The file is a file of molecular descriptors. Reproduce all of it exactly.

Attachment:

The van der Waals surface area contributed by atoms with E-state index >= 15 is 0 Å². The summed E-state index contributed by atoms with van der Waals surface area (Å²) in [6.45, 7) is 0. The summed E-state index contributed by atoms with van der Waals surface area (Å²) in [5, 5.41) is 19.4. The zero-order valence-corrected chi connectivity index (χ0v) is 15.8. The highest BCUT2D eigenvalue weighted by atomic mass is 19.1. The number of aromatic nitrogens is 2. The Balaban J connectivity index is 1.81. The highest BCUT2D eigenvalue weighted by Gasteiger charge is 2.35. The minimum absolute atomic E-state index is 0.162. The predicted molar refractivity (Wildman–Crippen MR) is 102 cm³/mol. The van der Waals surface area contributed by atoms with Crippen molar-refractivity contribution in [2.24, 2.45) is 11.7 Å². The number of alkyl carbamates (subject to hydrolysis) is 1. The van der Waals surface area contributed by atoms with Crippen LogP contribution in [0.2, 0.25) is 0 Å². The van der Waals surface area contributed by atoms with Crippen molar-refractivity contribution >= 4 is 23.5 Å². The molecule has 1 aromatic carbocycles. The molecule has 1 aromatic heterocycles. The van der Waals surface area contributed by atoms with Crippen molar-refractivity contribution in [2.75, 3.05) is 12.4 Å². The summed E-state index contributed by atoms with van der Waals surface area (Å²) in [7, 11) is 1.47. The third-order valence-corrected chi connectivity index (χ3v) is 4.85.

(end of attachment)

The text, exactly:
The van der Waals surface area contributed by atoms with E-state index >= 15 is 0 Å². The summed E-state index contributed by atoms with van der Waals surface area (Å²) in [6.45, 7) is 0. The summed E-state index contributed by atoms with van der Waals surface area (Å²) in [5, 5.41) is 19.4. The zero-order valence-corrected chi connectivity index (χ0v) is 15.8. The highest BCUT2D eigenvalue weighted by atomic mass is 19.1. The number of aromatic nitrogens is 2. The Balaban J connectivity index is 1.81. The highest BCUT2D eigenvalue weighted by Gasteiger charge is 2.35. The minimum absolute atomic E-state index is 0.162. The predicted molar refractivity (Wildman–Crippen MR) is 102 cm³/mol. The van der Waals surface area contributed by atoms with Crippen molar-refractivity contribution in [2.24, 2.45) is 11.7 Å². The number of alkyl carbamates (subject to hydrolysis) is 1. The van der Waals surface area contributed by atoms with Crippen LogP contribution in [0.2, 0.25) is 0 Å². The van der Waals surface area contributed by atoms with Crippen molar-refractivity contribution >= 4 is 23.5 Å². The molecule has 1 aromatic carbocycles. The molecule has 1 aromatic heterocycles. The van der Waals surface area contributed by atoms with Crippen molar-refractivity contribution in [2.75, 3.05) is 12.4 Å². The summed E-state index contributed by atoms with van der Waals surface area (Å²) in [7, 11) is 1.47. The third-order valence-corrected chi connectivity index (χ3v) is 4.85.